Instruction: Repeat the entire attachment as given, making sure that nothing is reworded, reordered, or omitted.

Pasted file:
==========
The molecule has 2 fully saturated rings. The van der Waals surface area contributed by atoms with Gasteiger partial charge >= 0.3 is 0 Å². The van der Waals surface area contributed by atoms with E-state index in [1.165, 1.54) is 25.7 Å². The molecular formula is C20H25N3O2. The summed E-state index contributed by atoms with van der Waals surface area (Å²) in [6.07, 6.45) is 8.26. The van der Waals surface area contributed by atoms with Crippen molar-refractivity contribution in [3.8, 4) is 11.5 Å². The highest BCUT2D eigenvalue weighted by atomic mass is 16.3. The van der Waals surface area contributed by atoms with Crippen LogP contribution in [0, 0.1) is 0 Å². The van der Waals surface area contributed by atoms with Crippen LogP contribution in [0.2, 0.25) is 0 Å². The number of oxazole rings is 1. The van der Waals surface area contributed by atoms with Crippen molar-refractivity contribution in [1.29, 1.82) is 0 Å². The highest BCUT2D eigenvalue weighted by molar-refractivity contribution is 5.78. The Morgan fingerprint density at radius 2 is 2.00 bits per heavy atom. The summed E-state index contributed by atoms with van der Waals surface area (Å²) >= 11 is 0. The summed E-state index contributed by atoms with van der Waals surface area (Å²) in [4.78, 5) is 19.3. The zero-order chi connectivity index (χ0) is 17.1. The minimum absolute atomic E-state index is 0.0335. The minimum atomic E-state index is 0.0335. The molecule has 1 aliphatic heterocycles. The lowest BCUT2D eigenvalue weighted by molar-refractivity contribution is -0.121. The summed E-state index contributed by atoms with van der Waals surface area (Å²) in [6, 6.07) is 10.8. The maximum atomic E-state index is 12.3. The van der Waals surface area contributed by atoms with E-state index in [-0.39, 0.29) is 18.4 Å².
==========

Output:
The molecule has 2 fully saturated rings. The van der Waals surface area contributed by atoms with Gasteiger partial charge >= 0.3 is 0 Å². The van der Waals surface area contributed by atoms with E-state index in [1.165, 1.54) is 25.7 Å². The molecular formula is C20H25N3O2. The summed E-state index contributed by atoms with van der Waals surface area (Å²) in [6.07, 6.45) is 8.26. The van der Waals surface area contributed by atoms with Crippen molar-refractivity contribution in [3.8, 4) is 11.5 Å². The highest BCUT2D eigenvalue weighted by atomic mass is 16.3. The van der Waals surface area contributed by atoms with Crippen LogP contribution in [0, 0.1) is 0 Å². The van der Waals surface area contributed by atoms with Crippen LogP contribution in [0.2, 0.25) is 0 Å². The number of oxazole rings is 1. The van der Waals surface area contributed by atoms with Crippen molar-refractivity contribution in [1.29, 1.82) is 0 Å². The highest BCUT2D eigenvalue weighted by molar-refractivity contribution is 5.78. The Morgan fingerprint density at radius 2 is 2.00 bits per heavy atom. The summed E-state index contributed by atoms with van der Waals surface area (Å²) >= 11 is 0. The summed E-state index contributed by atoms with van der Waals surface area (Å²) in [4.78, 5) is 19.3. The zero-order chi connectivity index (χ0) is 17.1. The minimum absolute atomic E-state index is 0.0335. The minimum atomic E-state index is 0.0335. The molecule has 1 aliphatic heterocycles. The lowest BCUT2D eigenvalue weighted by molar-refractivity contribution is -0.121. The summed E-state index contributed by atoms with van der Waals surface area (Å²) in [6, 6.07) is 10.8. The maximum atomic E-state index is 12.3. The van der Waals surface area contributed by atoms with E-state index in [-0.39, 0.29) is 18.4 Å².